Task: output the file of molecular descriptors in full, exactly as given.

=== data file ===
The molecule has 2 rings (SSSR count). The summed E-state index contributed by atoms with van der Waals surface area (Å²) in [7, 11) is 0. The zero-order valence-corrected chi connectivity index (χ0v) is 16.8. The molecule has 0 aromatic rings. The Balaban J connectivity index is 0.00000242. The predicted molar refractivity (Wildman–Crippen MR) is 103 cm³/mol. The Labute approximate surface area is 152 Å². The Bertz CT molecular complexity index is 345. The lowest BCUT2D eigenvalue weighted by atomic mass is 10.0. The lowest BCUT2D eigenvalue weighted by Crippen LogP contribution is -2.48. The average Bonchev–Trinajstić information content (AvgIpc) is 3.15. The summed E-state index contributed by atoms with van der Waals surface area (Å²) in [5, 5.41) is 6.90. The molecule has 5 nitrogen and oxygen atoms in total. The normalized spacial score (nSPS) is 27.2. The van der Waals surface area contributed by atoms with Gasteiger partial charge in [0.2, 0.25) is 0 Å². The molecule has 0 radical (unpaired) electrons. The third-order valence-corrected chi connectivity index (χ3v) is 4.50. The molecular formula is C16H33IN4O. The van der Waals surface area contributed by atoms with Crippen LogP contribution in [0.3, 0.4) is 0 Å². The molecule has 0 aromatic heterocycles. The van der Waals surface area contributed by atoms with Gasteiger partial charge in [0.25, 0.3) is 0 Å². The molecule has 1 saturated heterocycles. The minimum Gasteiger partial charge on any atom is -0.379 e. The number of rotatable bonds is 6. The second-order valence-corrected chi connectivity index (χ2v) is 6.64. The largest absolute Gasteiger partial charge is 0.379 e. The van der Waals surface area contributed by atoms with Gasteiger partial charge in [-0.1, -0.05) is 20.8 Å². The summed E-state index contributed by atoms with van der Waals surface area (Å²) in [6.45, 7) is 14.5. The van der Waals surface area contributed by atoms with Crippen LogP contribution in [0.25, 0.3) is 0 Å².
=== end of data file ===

The molecule has 2 rings (SSSR count). The summed E-state index contributed by atoms with van der Waals surface area (Å²) in [7, 11) is 0. The zero-order valence-corrected chi connectivity index (χ0v) is 16.8. The molecule has 0 aromatic rings. The Balaban J connectivity index is 0.00000242. The predicted molar refractivity (Wildman–Crippen MR) is 103 cm³/mol. The Labute approximate surface area is 152 Å². The Bertz CT molecular complexity index is 345. The lowest BCUT2D eigenvalue weighted by atomic mass is 10.0. The lowest BCUT2D eigenvalue weighted by Crippen LogP contribution is -2.48. The average Bonchev–Trinajstić information content (AvgIpc) is 3.15. The summed E-state index contributed by atoms with van der Waals surface area (Å²) in [5, 5.41) is 6.90. The molecule has 5 nitrogen and oxygen atoms in total. The normalized spacial score (nSPS) is 27.2. The van der Waals surface area contributed by atoms with Gasteiger partial charge in [0.2, 0.25) is 0 Å². The molecule has 0 radical (unpaired) electrons. The third-order valence-corrected chi connectivity index (χ3v) is 4.50. The molecular formula is C16H33IN4O. The van der Waals surface area contributed by atoms with Crippen LogP contribution in [0.3, 0.4) is 0 Å². The molecule has 0 aromatic heterocycles. The van der Waals surface area contributed by atoms with Gasteiger partial charge in [0.25, 0.3) is 0 Å². The molecule has 1 saturated heterocycles. The minimum Gasteiger partial charge on any atom is -0.379 e. The number of rotatable bonds is 6. The second-order valence-corrected chi connectivity index (χ2v) is 6.64. The largest absolute Gasteiger partial charge is 0.379 e. The van der Waals surface area contributed by atoms with Gasteiger partial charge in [-0.1, -0.05) is 20.8 Å². The summed E-state index contributed by atoms with van der Waals surface area (Å²) in [6.45, 7) is 14.5. The van der Waals surface area contributed by atoms with Crippen LogP contribution in [0.25, 0.3) is 0 Å².